Turkey’s lira continued its slide towards a record low after President Recep Tayyip Erdogan vowed once again to cut interest rates despite spiraling inflation.
The currency fell to 17 against the dollar on Wednesday, extending a steep slide this week that has come after Erdogan, a life-long opponent of high borrowing costs, launched an impassioned tirade against them. The Turkish president said earlier this week that the country had “wasted years” with the misguided view that prices should be controlled by using higher borrowing costs to suppress consumption.
Such policies, he said, only benefited “those living a charmed existence and filling their pockets with [the proceeds of] high interest”, including foreign investors. Erdogan promised to cut interest rates further even though inflation reached a 23-year high of 73.5 per cent last month, saying: “This government will not raise interest rates. On the contrary, we will continue to cut rates.”
The lira fell about 2 per cent on Wednesday, bringing its losses for the year to 22 per cent after falling almost 45 per cent in 2021. A year ago, the currency traded at just over TL8 against the dollar.
The currency’s steady decline in recent weeks has threatened to test the record lows hit in December, when the country was thrust into a currency crisis after Erdoğan ordered the central bank to announce a series of interest rates cuts despite rising inflation.
Besides a fleeting decline past TL18 during last year’s rout, the currency has never consistently traded at such weak levels.
Recommended Turkey How Kurdish group became security flashpoint for Erdoğan and the west Turkey has one of the world’s lowest interest rates in real terms, standing at minus 59.5 per cent once inflation is taken into account. Negative real interest rates have deterred Turkish citizens from keeping their savings in lira, and have tarnished the allure for foreign investors of holding Turkish assets compared with emerging market rivals.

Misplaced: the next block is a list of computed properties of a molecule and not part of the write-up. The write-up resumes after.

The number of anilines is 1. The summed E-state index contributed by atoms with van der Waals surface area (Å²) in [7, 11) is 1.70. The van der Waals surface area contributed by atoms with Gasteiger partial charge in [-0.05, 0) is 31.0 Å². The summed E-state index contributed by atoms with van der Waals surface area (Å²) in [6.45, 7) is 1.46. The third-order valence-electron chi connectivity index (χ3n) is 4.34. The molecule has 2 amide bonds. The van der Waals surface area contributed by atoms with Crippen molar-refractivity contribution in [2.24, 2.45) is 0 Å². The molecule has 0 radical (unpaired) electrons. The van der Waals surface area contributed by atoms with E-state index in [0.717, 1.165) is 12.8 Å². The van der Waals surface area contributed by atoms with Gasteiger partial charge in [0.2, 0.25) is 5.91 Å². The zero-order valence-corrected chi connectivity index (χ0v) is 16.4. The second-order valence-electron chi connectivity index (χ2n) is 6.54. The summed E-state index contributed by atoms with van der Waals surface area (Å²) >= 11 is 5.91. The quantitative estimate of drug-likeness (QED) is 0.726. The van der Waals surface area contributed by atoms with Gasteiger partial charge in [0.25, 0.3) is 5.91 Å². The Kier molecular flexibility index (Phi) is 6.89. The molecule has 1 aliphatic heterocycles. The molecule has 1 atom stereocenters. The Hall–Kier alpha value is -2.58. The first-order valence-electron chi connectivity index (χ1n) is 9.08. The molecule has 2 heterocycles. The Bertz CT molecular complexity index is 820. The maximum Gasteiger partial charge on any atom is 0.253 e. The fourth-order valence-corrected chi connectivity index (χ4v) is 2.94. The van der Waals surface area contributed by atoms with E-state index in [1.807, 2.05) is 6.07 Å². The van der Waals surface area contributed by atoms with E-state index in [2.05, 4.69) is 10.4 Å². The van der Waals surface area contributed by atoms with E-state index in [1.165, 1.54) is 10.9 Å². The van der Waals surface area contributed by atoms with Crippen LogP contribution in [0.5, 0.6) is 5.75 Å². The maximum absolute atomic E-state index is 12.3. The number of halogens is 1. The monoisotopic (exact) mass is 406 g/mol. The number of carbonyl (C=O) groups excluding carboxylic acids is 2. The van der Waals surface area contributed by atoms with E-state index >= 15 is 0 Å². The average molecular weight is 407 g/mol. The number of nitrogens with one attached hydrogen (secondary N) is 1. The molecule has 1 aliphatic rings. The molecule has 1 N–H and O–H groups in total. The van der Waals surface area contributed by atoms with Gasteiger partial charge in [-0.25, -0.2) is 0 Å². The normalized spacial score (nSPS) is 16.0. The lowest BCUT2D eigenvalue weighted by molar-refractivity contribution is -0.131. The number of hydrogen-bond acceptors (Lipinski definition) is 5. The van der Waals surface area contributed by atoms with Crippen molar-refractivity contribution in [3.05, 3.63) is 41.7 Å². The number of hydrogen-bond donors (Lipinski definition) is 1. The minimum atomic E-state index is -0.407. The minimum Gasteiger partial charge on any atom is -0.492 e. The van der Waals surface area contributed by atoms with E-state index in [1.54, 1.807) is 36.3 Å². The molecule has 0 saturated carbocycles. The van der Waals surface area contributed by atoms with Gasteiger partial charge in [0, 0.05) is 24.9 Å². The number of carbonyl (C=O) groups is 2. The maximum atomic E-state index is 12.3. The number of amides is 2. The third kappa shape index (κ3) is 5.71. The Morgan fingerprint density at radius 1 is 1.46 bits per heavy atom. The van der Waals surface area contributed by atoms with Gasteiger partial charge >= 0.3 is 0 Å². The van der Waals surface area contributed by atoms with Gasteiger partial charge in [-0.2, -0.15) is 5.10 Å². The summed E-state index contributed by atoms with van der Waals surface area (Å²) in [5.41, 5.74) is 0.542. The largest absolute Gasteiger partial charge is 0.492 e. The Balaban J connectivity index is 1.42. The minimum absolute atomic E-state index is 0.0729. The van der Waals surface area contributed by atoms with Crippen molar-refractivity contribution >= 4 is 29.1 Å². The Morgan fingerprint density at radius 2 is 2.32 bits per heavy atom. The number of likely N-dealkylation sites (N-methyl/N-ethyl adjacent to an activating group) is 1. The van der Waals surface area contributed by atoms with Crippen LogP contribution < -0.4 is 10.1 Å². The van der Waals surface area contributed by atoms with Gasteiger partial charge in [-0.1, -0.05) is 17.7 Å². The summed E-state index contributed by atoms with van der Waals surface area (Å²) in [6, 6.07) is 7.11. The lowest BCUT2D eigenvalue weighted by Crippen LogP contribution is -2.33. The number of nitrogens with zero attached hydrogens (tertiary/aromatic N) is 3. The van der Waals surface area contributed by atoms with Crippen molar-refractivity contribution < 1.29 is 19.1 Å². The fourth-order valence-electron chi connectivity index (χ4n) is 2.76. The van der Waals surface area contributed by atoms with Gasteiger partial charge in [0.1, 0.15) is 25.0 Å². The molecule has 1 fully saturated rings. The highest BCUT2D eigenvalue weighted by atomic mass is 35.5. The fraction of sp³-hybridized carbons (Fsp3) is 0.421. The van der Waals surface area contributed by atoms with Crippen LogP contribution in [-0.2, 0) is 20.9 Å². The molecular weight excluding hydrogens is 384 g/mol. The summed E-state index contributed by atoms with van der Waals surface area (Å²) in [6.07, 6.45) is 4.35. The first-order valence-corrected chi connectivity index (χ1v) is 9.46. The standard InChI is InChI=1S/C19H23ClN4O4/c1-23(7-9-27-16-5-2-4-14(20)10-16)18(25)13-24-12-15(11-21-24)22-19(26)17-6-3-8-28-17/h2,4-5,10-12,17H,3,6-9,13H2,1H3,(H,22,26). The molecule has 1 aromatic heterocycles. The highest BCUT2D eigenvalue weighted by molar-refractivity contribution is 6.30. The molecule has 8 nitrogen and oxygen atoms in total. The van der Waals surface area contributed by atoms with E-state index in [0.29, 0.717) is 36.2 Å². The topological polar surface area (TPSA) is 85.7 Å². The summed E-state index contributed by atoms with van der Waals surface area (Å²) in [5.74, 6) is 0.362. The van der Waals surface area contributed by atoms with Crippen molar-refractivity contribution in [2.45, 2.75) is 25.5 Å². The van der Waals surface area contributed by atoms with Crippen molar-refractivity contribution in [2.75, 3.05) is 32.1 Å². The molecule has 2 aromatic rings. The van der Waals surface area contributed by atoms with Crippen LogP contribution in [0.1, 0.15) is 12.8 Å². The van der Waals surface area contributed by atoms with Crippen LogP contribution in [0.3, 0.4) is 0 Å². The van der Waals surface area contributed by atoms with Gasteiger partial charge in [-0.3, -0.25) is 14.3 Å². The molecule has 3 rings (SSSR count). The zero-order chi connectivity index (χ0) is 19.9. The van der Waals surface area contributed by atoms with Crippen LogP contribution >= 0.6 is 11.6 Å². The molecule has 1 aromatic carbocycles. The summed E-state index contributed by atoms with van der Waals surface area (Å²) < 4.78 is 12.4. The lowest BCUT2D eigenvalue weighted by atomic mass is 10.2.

Erdogan and senior Turkish officials justified last year’s aggressive rate cuts by arguing that they were pursuing a “new economic model”.
The conflict has compounded the challenges facing Turkey, which imports most of its energy, by pushing up global oil and gas prices and causing a widening current account deficit that has created extra demand for foreign currency.
They argued that they would be able to tame inflation by harnessing the weak currency to boost exports and investment and eliminate the country’s longstanding trade deficit. Even before Vladimir Putin’s invasion of Ukraine, critics warned that the plan was a risky economic experiment that was in danger of causing a collapse in the value of the Turkish lira and runaway inflation.
MUFG analysts Ehsan Khoman and Lee Hardman said in a note to clients this week that it was “unambiguously unsustainable” for Turkey to maintain this approach, warning that the pressure on the currency was “likely to continue in the absence of a policy U-turn”.
The soaring inflation rate has also come with political ramifications for Erdogan. While Turkey has enjoyed strong growth thanks to loose monetary policy, the escalating cost of living and the pressure on the lira have eroded public support for the Turkish president ahead of elections that must take place before June 2023. Erdogan on Monday acknowledged that there was a “cost of living problem” in his country, but insisted that his economic model would soon pay dividends.
He said: “We have cast aside the economic prescriptions imposed by imperialist financial institutions that make the rich richer and make the poor poorer by increasing the interest rate.”